We have so much to discover all around us. We are lucky to have a creekside nature trail in our neighborhood that leads to a lake, and we have some forest around us too, so we get to see wildlife regularly. We had to come to a complete stop in the road on the way home from the grocery store the other day as a wild turkey took her time walking across the road in front of us (and stepped right into the creek!) We pulled over, rolled the window down, and listened to her warbling and splashing her feet in the water. The kids all drew her in their nature journals that night, and they all told me to start keeping my camera in the car. We see beavers everywhere, almost every day, and during certain times of the year, we see deer near our yard. It is so fun to walk right out into the backyard with nature journals in hand and easily find something interesting to study.
A good, kid-friendly book on backyard nature was recently added to our shelves:
One Small Square: Backyard is packed full of facts, information, and activities. For a small picture book- style book, it is really a thorough backyard field guide, covering everything from fungi and bacteria to seeds and plants, rocks, insects, and birds and mammals. Now we are ready to see what else we can find when we step outside.
Our microbe biosphere has continued to remain undisturbed and has shown some more changes. The black top layer has gotten much thicker and chunky. The second photo is a truer representation of the color of the dirt--it started out red like clay, and it has now taken on a yellowish/tan color. There seem to be more black spots throughout and some cracks or fissures throughout the dirt. If you look closely just under the lid of the jar and to the right, there is some bright yellowish/orange growth on the surface of the water that goes almost entirely around the surface (at lease 3/4 around the jar.) When you shine a light directly on it, it almost takes on a neon color, and it looks like it has tiny fine threads flowing in it, like spider-webs. The level of the water appears higher, and I'm concerned that it will reach the lid.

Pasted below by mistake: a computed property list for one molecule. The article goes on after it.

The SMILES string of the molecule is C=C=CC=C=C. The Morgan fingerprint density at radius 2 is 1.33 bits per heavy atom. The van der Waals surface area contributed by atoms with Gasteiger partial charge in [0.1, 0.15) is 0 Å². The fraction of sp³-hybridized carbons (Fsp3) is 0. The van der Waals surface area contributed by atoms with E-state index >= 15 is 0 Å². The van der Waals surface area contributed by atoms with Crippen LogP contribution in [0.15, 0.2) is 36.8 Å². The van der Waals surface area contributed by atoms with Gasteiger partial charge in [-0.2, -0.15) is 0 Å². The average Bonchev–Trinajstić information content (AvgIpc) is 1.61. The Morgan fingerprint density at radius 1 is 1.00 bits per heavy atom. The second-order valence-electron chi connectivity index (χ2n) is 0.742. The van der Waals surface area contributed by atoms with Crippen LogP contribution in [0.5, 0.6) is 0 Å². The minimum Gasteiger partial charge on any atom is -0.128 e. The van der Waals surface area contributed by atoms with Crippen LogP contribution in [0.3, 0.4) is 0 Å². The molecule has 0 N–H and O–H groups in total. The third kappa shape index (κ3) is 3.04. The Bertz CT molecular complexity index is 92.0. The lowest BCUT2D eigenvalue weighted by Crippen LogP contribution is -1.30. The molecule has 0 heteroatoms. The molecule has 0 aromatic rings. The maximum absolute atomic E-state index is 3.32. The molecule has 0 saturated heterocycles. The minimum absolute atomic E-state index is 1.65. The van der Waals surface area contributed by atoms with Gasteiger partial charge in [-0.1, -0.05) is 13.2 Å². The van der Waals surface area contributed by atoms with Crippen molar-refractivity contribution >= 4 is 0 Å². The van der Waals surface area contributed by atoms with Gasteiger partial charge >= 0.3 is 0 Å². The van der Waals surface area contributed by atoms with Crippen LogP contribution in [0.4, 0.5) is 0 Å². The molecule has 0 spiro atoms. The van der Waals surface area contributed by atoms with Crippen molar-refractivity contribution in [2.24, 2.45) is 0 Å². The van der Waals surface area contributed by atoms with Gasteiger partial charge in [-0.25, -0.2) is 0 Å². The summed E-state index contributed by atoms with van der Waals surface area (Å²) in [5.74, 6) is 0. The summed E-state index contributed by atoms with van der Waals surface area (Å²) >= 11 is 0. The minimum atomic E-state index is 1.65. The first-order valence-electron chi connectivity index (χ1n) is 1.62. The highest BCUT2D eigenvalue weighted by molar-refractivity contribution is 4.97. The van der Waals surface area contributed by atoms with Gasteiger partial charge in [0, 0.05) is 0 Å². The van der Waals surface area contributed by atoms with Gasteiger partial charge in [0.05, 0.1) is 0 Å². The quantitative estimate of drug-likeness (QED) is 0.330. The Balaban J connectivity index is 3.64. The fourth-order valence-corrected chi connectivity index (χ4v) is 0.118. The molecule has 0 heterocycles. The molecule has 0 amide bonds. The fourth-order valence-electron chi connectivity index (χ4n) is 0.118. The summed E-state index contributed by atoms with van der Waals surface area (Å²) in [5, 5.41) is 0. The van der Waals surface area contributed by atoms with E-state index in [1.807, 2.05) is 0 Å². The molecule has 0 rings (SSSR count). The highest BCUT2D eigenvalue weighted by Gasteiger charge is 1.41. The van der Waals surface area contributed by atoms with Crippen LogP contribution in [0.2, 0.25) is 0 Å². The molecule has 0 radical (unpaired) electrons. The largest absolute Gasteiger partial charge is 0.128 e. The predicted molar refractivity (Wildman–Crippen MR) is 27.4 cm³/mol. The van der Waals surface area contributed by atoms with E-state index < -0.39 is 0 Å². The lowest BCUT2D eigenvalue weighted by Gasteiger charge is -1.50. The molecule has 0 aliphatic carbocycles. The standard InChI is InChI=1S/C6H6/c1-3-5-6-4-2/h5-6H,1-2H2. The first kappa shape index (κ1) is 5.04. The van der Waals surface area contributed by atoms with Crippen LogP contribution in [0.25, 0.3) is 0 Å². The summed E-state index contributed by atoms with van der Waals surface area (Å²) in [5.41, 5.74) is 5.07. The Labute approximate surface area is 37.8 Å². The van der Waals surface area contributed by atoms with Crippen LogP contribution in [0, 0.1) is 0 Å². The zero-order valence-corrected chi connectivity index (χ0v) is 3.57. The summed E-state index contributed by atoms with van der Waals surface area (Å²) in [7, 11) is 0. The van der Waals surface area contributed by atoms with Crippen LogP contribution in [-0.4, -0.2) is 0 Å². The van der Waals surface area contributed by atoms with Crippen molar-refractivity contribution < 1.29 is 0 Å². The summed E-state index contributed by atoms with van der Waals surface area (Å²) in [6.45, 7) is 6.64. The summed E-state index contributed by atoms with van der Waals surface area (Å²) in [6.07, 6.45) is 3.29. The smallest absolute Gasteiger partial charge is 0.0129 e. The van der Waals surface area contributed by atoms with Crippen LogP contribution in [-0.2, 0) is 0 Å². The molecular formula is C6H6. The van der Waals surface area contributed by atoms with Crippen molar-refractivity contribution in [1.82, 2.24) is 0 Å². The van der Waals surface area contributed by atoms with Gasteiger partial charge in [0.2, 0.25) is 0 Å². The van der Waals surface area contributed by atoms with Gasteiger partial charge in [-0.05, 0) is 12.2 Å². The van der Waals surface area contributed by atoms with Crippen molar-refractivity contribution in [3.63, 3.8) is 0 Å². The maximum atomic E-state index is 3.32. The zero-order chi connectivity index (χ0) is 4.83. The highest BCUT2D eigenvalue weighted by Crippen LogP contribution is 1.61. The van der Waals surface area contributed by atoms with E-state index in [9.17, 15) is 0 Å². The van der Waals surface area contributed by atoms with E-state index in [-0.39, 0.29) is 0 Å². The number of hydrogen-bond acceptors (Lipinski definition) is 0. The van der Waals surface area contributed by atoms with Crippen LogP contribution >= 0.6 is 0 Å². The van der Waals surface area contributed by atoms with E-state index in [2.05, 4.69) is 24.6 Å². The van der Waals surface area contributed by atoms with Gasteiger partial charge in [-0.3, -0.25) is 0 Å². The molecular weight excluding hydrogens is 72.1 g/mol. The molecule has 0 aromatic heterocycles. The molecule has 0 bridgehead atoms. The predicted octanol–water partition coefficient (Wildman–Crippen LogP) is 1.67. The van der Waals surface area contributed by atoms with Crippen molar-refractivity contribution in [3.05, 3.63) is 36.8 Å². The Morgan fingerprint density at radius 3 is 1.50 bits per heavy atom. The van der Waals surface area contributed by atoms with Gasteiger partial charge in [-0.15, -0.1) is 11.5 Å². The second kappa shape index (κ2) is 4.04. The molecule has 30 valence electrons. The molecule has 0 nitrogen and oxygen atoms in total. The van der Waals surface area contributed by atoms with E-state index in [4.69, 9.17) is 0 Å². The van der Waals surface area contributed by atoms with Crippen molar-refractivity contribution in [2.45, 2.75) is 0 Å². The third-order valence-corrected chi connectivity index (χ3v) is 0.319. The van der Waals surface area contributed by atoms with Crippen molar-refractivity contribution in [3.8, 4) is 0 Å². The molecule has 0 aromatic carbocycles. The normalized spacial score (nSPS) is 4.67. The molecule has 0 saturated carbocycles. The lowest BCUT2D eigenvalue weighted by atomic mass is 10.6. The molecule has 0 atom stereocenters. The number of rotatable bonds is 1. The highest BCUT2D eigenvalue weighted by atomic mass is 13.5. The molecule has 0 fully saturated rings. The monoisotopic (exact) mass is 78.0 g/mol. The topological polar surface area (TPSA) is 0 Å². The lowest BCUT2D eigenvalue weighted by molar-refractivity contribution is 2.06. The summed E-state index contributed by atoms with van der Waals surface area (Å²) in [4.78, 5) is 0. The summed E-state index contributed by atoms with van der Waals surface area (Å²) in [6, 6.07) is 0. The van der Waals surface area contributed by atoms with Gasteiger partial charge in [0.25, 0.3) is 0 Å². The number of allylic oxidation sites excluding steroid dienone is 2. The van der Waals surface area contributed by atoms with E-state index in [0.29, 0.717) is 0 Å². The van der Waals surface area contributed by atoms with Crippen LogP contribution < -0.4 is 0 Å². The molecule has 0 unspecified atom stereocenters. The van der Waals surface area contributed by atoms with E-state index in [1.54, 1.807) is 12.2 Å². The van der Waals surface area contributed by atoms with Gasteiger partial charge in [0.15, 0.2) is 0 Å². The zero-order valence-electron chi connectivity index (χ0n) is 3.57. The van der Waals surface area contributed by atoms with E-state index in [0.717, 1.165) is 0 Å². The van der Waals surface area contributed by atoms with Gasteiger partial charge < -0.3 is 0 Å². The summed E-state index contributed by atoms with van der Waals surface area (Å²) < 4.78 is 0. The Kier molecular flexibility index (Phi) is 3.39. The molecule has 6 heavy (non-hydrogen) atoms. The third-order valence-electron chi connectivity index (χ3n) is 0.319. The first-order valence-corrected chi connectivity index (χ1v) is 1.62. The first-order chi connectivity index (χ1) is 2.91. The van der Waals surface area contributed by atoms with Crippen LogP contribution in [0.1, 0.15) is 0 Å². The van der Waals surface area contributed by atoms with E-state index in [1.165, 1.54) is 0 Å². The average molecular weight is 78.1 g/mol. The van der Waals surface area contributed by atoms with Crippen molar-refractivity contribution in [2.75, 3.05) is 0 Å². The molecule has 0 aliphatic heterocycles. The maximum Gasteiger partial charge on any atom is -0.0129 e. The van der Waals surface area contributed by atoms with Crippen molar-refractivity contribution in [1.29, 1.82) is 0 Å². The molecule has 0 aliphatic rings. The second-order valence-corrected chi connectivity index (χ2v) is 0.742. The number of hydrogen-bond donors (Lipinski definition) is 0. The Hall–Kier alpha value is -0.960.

It's Educator's week at Barnes & Noble. I love Educator's week, especially when it involves shopping at Barnes & Noble! Did you know that home-educators can get the same discounts at Barnes & Noble as employed-outside-the-home-educators? During Educator's week, the discount is 25% off everything. They also have a table set up with resources to accompany book studies, and I picked up a cool Fly Guy poster and two resource booklets to accompany The 39 Clues. I was good, and only spent $23--here's what I got:
The Lighthouse Family series of books by Chynthia Rylant are wonderful for emergent readers to read on their own, but they also make great read-alouds. These beautifully written books explore unlikely friendships on an island with a lighthouse kept by Pandora the cat. She, along with Seabold the dog, are foster parents to three young mice. They all have encounters with different animal friends, including a whale, a cormorant, an eagle, and more. There are two other books in the series which we have not gotten to yet. My favorite thing about these books is how Cynthia Rylant incorporates nature into the stories. After reading about the different animals and ocean and forest wonders, we have pulled out our field guides and Handbook ofNature Study to explore them further. These books will definetely be read again and again in our house.